WINONA, Minn. (AP) — Winona County commissioners on Tuesday approved a conditional use permit for the first operation to exclusively mine frack sand in the southeastern Minnesota county.
Opponents accused the board of rushing to make a decision while residents appeal an earlier board decision not to require a full environmental review of the proposed mine.
“You need to slow down and think about what’s in the best interest of the county and the citizens of the county, not just what’s in the best interest of the mining industry,” Winona County resident Joe Morse told commissioners.
The 3-2 vote came after the board rejected a motion to suspend action on the permit until after a state appeals court can hear a group of area residents’ appeal of an earlier board decision to not require a full environmental review, KAGE Radio reported.
Board Chair Wayne Valentine, who voted to approve the permit, said the county’s land-use ordinance allows the operation.
“I think as a board we have really attempted to listen to your concerns. As a result of that, we’ve attached almost 38 conditions to that permit. We have heard your concerns, we appreciate your comments,” Valentine said.
But Commissioner Jim Pomeroy said the board needed to slow down.
“What are our limitations? What are our limiting factors? A concern that I have is, we’re all of a sudden going to have this ‘uh-oh,’ moment. It’s going to be too late. It’s tough to go backwards on permits. Do we think five mines would be good, or 50, or 100?” said Pomeroy, who opposed the permit.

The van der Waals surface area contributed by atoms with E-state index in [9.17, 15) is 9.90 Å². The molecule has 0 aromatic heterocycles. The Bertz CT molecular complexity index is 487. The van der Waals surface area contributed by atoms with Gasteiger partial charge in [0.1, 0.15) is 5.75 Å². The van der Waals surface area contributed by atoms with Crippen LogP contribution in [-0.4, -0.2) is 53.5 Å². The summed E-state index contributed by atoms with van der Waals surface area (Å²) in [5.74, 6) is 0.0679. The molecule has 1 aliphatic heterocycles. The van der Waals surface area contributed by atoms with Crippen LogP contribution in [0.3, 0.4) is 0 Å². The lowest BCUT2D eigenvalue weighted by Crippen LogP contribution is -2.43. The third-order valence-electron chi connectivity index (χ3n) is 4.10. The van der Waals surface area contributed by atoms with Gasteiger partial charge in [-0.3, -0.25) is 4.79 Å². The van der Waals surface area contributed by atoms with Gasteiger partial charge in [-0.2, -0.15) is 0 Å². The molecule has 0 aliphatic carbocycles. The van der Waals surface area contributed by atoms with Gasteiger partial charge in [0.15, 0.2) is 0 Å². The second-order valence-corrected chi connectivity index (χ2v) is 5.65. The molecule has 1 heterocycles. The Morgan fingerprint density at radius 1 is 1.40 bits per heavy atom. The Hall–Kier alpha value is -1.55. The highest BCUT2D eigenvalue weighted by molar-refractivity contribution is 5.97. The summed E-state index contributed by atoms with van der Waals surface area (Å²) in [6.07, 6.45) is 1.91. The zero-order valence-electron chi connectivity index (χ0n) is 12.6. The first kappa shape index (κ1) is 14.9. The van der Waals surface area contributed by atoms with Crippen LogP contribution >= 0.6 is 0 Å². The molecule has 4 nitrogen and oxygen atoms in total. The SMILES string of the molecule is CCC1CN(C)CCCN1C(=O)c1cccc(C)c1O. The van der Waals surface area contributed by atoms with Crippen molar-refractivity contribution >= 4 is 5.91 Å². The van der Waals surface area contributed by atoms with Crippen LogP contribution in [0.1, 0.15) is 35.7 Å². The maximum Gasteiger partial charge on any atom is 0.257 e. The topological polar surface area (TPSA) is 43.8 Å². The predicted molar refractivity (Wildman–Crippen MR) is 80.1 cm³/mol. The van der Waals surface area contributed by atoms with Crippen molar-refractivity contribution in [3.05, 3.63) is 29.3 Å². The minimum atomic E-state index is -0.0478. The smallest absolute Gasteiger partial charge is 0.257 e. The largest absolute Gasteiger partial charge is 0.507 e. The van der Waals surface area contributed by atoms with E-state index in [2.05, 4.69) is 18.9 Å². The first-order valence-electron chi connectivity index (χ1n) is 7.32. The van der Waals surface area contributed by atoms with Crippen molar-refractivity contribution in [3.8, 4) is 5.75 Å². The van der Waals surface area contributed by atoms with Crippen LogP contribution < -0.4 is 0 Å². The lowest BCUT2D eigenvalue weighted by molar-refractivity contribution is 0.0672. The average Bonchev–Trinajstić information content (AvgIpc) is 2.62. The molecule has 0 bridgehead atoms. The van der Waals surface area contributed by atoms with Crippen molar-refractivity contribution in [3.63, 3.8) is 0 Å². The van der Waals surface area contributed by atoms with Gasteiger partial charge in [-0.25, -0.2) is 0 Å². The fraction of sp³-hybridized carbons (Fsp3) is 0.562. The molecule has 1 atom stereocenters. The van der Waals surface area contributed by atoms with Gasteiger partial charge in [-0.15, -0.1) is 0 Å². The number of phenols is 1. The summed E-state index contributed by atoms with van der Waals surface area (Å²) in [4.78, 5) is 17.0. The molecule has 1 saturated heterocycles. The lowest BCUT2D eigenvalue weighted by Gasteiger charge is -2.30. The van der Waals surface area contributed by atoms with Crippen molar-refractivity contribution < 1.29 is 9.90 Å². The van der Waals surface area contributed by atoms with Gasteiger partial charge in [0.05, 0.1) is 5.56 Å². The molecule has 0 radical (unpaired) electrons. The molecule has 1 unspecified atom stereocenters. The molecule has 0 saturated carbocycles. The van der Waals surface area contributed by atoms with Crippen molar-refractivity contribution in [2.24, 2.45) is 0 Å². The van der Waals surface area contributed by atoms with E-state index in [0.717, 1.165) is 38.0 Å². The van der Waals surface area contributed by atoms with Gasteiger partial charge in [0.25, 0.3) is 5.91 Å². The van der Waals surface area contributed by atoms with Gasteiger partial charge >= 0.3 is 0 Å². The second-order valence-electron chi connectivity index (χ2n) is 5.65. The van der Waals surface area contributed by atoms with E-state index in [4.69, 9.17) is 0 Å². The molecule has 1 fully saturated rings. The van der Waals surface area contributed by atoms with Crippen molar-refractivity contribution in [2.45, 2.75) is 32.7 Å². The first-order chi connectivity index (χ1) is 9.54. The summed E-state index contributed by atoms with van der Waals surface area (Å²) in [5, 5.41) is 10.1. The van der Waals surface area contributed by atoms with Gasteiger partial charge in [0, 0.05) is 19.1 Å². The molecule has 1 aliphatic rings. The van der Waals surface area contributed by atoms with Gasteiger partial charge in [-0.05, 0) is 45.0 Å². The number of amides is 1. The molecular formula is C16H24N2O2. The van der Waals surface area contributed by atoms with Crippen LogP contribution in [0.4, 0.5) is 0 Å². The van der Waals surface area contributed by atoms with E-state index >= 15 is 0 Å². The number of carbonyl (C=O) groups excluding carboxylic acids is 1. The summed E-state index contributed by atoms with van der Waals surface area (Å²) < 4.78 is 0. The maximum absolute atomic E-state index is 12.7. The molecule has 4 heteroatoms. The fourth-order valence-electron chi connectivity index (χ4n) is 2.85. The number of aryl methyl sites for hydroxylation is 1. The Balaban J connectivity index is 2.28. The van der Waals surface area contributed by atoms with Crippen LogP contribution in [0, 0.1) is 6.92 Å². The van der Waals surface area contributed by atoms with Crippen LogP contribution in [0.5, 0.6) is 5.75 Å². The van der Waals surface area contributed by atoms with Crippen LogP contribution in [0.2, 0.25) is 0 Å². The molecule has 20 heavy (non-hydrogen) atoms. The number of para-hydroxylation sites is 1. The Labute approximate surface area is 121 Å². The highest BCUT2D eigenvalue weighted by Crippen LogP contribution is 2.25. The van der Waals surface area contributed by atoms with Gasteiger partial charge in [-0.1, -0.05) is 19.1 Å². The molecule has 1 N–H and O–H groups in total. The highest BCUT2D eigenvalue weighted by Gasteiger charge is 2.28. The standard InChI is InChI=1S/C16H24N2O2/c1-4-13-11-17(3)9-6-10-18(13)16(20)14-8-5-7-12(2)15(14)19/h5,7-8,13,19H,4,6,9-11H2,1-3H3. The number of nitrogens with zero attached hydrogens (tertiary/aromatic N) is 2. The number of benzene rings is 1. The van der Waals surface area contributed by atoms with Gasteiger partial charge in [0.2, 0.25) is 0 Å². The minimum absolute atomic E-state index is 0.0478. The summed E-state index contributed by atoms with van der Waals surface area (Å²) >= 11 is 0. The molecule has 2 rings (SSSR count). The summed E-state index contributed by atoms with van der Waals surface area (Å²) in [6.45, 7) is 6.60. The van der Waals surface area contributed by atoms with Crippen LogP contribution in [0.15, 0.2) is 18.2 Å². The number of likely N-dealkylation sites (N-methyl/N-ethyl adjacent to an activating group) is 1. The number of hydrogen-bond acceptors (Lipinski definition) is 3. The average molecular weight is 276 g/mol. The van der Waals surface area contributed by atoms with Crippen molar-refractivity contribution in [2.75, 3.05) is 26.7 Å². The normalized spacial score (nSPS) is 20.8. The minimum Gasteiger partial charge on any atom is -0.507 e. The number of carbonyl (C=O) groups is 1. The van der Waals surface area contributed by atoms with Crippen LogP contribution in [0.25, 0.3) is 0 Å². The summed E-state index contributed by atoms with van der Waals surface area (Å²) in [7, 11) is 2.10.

The initial application for the 20-acre Nisbit mine in Saratoga Township was denied after the county imposed a moratorium on frack sand mining in 2012. A second application was submitted after the moratorium expired.
County commissioners voted in April to pass on an intensive environmental review sought by some residents. That vote came after the Minnesota Pollution Control Agency and the Minnesota Department of Health called for the project to be added to a more sweeping environmental review of several mines in both Winona and Fillmore counties.
Nisbit mine operator Jeff Broberg told the Winona Daily News that the mine could begin operating later this month or in July.
After the vote, Jim Gurley of Winona Area Citizens Concerned About Silica Mining said in an email the proposed mine will generate up to 280 truck trips per day, “and will set an unfortunate precedent.”
The oil and gas industry uses silica sand in the hydraulic fracturing process to unlock underground energy supplies. The sand underneath parts of western Wisconsin and southeastern Minnesota has the ideal shape, hardness and purity for the process. But mining the sand has generated opposition because of the impacts on the environment, health and public infrastructure such as roads and bridges. Supporters say it creates jobs and fosters energy independence.
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